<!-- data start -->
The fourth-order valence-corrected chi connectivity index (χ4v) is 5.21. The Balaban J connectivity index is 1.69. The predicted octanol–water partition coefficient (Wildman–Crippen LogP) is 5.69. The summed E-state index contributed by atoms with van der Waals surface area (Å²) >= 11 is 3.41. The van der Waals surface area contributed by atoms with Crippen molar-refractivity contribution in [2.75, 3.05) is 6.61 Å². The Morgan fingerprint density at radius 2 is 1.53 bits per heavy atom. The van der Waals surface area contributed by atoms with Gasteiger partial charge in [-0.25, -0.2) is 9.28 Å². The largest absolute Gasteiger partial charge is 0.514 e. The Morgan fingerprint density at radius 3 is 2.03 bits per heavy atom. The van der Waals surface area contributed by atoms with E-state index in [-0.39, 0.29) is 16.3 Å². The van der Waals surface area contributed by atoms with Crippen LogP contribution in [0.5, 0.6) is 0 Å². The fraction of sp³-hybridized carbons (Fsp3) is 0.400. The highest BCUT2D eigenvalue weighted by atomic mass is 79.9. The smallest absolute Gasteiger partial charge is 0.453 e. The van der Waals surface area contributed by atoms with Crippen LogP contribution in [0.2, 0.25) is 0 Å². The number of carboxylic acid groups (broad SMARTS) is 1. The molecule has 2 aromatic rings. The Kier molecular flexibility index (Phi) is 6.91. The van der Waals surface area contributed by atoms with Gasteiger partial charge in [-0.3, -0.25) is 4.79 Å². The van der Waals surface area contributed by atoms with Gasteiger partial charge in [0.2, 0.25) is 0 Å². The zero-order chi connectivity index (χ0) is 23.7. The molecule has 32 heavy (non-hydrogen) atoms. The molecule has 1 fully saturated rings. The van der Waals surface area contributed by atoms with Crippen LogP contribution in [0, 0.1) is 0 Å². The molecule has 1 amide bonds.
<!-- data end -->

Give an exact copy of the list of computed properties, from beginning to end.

The fourth-order valence-corrected chi connectivity index (χ4v) is 5.21. The Balaban J connectivity index is 1.69. The predicted octanol–water partition coefficient (Wildman–Crippen LogP) is 5.69. The summed E-state index contributed by atoms with van der Waals surface area (Å²) >= 11 is 3.41. The van der Waals surface area contributed by atoms with Crippen molar-refractivity contribution in [2.75, 3.05) is 6.61 Å². The Morgan fingerprint density at radius 2 is 1.53 bits per heavy atom. The van der Waals surface area contributed by atoms with Gasteiger partial charge in [-0.25, -0.2) is 9.28 Å². The largest absolute Gasteiger partial charge is 0.514 e. The Morgan fingerprint density at radius 3 is 2.03 bits per heavy atom. The van der Waals surface area contributed by atoms with E-state index in [-0.39, 0.29) is 16.3 Å². The van der Waals surface area contributed by atoms with Crippen LogP contribution in [0.5, 0.6) is 0 Å². The fraction of sp³-hybridized carbons (Fsp3) is 0.400. The highest BCUT2D eigenvalue weighted by atomic mass is 79.9. The smallest absolute Gasteiger partial charge is 0.453 e. The van der Waals surface area contributed by atoms with Crippen LogP contribution in [0.2, 0.25) is 0 Å². The number of carboxylic acid groups (broad SMARTS) is 1. The molecule has 2 aromatic rings. The Kier molecular flexibility index (Phi) is 6.91. The van der Waals surface area contributed by atoms with Gasteiger partial charge in [-0.3, -0.25) is 4.79 Å². The van der Waals surface area contributed by atoms with Gasteiger partial charge in [0.2, 0.25) is 0 Å². The zero-order chi connectivity index (χ0) is 23.7. The molecule has 32 heavy (non-hydrogen) atoms. The molecule has 1 fully saturated rings. The van der Waals surface area contributed by atoms with Crippen LogP contribution in [0, 0.1) is 0 Å². The molecule has 1 amide bonds.